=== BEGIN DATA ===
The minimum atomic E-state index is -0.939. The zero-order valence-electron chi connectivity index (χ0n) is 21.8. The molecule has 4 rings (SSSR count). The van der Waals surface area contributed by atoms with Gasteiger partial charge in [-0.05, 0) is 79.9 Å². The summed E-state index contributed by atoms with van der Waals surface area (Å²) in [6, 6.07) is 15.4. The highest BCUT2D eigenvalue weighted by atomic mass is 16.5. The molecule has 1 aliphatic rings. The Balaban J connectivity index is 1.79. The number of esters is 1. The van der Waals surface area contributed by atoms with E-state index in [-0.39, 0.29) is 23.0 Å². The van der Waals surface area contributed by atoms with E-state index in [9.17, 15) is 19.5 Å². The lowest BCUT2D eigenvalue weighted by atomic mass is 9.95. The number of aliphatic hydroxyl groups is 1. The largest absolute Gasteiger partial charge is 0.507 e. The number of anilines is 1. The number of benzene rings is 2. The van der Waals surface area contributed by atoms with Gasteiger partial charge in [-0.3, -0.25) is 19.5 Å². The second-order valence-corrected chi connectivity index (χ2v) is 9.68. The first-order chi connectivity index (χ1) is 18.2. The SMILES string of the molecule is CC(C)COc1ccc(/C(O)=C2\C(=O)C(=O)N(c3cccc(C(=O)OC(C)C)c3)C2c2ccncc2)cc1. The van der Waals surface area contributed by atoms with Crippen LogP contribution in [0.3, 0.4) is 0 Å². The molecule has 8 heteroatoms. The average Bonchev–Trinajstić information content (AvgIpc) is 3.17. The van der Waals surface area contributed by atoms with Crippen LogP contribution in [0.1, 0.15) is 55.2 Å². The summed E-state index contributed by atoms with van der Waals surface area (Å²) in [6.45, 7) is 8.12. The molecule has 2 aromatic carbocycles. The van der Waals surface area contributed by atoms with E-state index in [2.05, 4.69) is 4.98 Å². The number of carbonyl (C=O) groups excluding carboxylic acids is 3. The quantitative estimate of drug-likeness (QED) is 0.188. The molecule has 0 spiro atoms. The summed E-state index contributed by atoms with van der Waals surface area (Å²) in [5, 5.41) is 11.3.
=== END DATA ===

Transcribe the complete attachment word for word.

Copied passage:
The minimum atomic E-state index is -0.939. The zero-order valence-electron chi connectivity index (χ0n) is 21.8. The molecule has 4 rings (SSSR count). The van der Waals surface area contributed by atoms with Gasteiger partial charge in [-0.05, 0) is 79.9 Å². The summed E-state index contributed by atoms with van der Waals surface area (Å²) in [6, 6.07) is 15.4. The highest BCUT2D eigenvalue weighted by atomic mass is 16.5. The molecule has 1 aliphatic rings. The Balaban J connectivity index is 1.79. The number of esters is 1. The van der Waals surface area contributed by atoms with E-state index in [-0.39, 0.29) is 23.0 Å². The van der Waals surface area contributed by atoms with E-state index in [9.17, 15) is 19.5 Å². The lowest BCUT2D eigenvalue weighted by atomic mass is 9.95. The number of aliphatic hydroxyl groups is 1. The largest absolute Gasteiger partial charge is 0.507 e. The number of anilines is 1. The number of benzene rings is 2. The van der Waals surface area contributed by atoms with Gasteiger partial charge in [-0.3, -0.25) is 19.5 Å². The second-order valence-corrected chi connectivity index (χ2v) is 9.68. The first-order chi connectivity index (χ1) is 18.2. The SMILES string of the molecule is CC(C)COc1ccc(/C(O)=C2\C(=O)C(=O)N(c3cccc(C(=O)OC(C)C)c3)C2c2ccncc2)cc1. The van der Waals surface area contributed by atoms with Crippen LogP contribution in [0.3, 0.4) is 0 Å². The molecule has 8 heteroatoms. The average Bonchev–Trinajstić information content (AvgIpc) is 3.17. The van der Waals surface area contributed by atoms with Crippen LogP contribution in [0.1, 0.15) is 55.2 Å². The summed E-state index contributed by atoms with van der Waals surface area (Å²) in [6.45, 7) is 8.12. The molecule has 2 aromatic carbocycles. The van der Waals surface area contributed by atoms with E-state index in [2.05, 4.69) is 4.98 Å². The number of carbonyl (C=O) groups excluding carboxylic acids is 3. The quantitative estimate of drug-likeness (QED) is 0.188. The molecule has 0 spiro atoms. The summed E-state index contributed by atoms with van der Waals surface area (Å²) in [5, 5.41) is 11.3.